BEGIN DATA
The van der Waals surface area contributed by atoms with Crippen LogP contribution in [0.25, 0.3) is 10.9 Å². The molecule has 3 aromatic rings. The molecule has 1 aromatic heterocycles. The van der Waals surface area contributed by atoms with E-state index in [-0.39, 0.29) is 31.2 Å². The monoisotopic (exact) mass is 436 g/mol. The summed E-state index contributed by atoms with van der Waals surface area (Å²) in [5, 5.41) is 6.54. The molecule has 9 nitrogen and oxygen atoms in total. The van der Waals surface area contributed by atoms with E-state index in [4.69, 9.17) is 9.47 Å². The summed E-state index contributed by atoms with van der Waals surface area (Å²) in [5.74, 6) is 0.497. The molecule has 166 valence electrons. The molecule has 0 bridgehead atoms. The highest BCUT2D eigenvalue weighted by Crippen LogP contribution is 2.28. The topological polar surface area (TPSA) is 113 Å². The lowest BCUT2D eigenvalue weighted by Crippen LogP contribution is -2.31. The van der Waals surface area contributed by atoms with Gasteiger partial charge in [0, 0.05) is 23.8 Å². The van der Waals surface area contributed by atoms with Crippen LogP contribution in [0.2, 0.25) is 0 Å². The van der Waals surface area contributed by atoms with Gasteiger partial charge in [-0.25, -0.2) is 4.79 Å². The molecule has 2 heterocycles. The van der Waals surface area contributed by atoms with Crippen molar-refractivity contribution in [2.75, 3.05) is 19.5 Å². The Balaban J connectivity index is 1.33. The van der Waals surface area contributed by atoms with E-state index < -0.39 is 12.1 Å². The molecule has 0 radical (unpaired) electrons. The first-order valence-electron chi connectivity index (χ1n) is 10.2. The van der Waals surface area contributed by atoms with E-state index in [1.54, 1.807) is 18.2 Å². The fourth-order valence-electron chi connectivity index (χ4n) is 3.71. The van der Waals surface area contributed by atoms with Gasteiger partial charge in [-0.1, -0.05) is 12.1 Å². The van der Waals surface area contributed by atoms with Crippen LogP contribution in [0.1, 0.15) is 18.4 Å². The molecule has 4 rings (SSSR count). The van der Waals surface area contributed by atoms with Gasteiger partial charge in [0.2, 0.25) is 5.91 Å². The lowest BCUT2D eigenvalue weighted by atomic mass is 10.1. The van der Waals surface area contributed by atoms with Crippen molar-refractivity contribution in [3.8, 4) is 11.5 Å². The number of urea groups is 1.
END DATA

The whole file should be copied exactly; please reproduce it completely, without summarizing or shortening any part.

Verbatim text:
The van der Waals surface area contributed by atoms with Crippen LogP contribution in [0.25, 0.3) is 10.9 Å². The molecule has 3 aromatic rings. The molecule has 1 aromatic heterocycles. The van der Waals surface area contributed by atoms with E-state index in [-0.39, 0.29) is 31.2 Å². The monoisotopic (exact) mass is 436 g/mol. The summed E-state index contributed by atoms with van der Waals surface area (Å²) in [5, 5.41) is 6.54. The molecule has 9 nitrogen and oxygen atoms in total. The van der Waals surface area contributed by atoms with E-state index in [4.69, 9.17) is 9.47 Å². The summed E-state index contributed by atoms with van der Waals surface area (Å²) in [5.74, 6) is 0.497. The molecule has 166 valence electrons. The molecule has 0 bridgehead atoms. The highest BCUT2D eigenvalue weighted by Crippen LogP contribution is 2.28. The topological polar surface area (TPSA) is 113 Å². The lowest BCUT2D eigenvalue weighted by Crippen LogP contribution is -2.31. The van der Waals surface area contributed by atoms with Gasteiger partial charge in [0, 0.05) is 23.8 Å². The van der Waals surface area contributed by atoms with Crippen LogP contribution in [0.2, 0.25) is 0 Å². The van der Waals surface area contributed by atoms with Gasteiger partial charge in [-0.25, -0.2) is 4.79 Å². The molecule has 2 heterocycles. The van der Waals surface area contributed by atoms with Crippen molar-refractivity contribution in [2.75, 3.05) is 19.5 Å². The Balaban J connectivity index is 1.33. The van der Waals surface area contributed by atoms with E-state index < -0.39 is 12.1 Å². The molecule has 0 radical (unpaired) electrons. The first-order valence-electron chi connectivity index (χ1n) is 10.2. The van der Waals surface area contributed by atoms with E-state index in [1.54, 1.807) is 18.2 Å². The fourth-order valence-electron chi connectivity index (χ4n) is 3.71. The van der Waals surface area contributed by atoms with Gasteiger partial charge in [-0.1, -0.05) is 12.1 Å². The van der Waals surface area contributed by atoms with Crippen LogP contribution in [0.1, 0.15) is 18.4 Å². The molecule has 4 rings (SSSR count). The van der Waals surface area contributed by atoms with Gasteiger partial charge in [0.2, 0.25) is 5.91 Å². The lowest BCUT2D eigenvalue weighted by atomic mass is 10.1. The van der Waals surface area contributed by atoms with Crippen molar-refractivity contribution in [3.8, 4) is 11.5 Å². The number of urea groups is 1.